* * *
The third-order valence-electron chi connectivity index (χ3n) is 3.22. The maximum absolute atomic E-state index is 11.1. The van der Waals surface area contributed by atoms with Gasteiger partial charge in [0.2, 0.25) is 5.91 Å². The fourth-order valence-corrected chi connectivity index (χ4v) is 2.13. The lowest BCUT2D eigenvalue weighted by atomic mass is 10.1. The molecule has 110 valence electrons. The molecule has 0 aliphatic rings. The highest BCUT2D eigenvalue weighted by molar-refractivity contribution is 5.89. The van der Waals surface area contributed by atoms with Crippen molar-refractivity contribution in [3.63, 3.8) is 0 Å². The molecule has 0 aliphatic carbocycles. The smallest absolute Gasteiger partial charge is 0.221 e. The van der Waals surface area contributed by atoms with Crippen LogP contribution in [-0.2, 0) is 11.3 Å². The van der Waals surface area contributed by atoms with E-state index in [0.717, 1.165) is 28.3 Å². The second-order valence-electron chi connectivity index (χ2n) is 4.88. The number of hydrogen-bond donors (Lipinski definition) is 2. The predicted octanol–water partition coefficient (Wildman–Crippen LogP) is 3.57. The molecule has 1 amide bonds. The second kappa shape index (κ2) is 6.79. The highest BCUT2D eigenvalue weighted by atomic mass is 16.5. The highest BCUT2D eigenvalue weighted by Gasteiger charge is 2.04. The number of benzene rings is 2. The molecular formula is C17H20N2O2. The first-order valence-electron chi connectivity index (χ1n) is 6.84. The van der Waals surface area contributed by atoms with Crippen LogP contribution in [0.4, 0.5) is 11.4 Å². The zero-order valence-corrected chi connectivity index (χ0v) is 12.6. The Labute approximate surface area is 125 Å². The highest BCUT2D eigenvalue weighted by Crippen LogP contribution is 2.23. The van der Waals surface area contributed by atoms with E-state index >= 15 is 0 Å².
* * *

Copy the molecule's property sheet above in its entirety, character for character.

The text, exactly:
The third-order valence-electron chi connectivity index (χ3n) is 3.22. The maximum absolute atomic E-state index is 11.1. The van der Waals surface area contributed by atoms with Gasteiger partial charge in [0.2, 0.25) is 5.91 Å². The fourth-order valence-corrected chi connectivity index (χ4v) is 2.13. The lowest BCUT2D eigenvalue weighted by atomic mass is 10.1. The molecule has 110 valence electrons. The molecule has 0 aliphatic rings. The highest BCUT2D eigenvalue weighted by molar-refractivity contribution is 5.89. The van der Waals surface area contributed by atoms with Crippen molar-refractivity contribution in [3.63, 3.8) is 0 Å². The molecule has 0 aliphatic carbocycles. The smallest absolute Gasteiger partial charge is 0.221 e. The van der Waals surface area contributed by atoms with Crippen LogP contribution in [-0.2, 0) is 11.3 Å². The van der Waals surface area contributed by atoms with E-state index in [0.717, 1.165) is 28.3 Å². The second-order valence-electron chi connectivity index (χ2n) is 4.88. The number of hydrogen-bond donors (Lipinski definition) is 2. The predicted octanol–water partition coefficient (Wildman–Crippen LogP) is 3.57. The molecule has 1 amide bonds. The second kappa shape index (κ2) is 6.79. The highest BCUT2D eigenvalue weighted by atomic mass is 16.5. The highest BCUT2D eigenvalue weighted by Gasteiger charge is 2.04. The number of benzene rings is 2. The molecular formula is C17H20N2O2. The first-order valence-electron chi connectivity index (χ1n) is 6.84. The van der Waals surface area contributed by atoms with Crippen LogP contribution in [0.4, 0.5) is 11.4 Å². The zero-order valence-corrected chi connectivity index (χ0v) is 12.6. The Labute approximate surface area is 125 Å². The highest BCUT2D eigenvalue weighted by Crippen LogP contribution is 2.23. The van der Waals surface area contributed by atoms with E-state index >= 15 is 0 Å².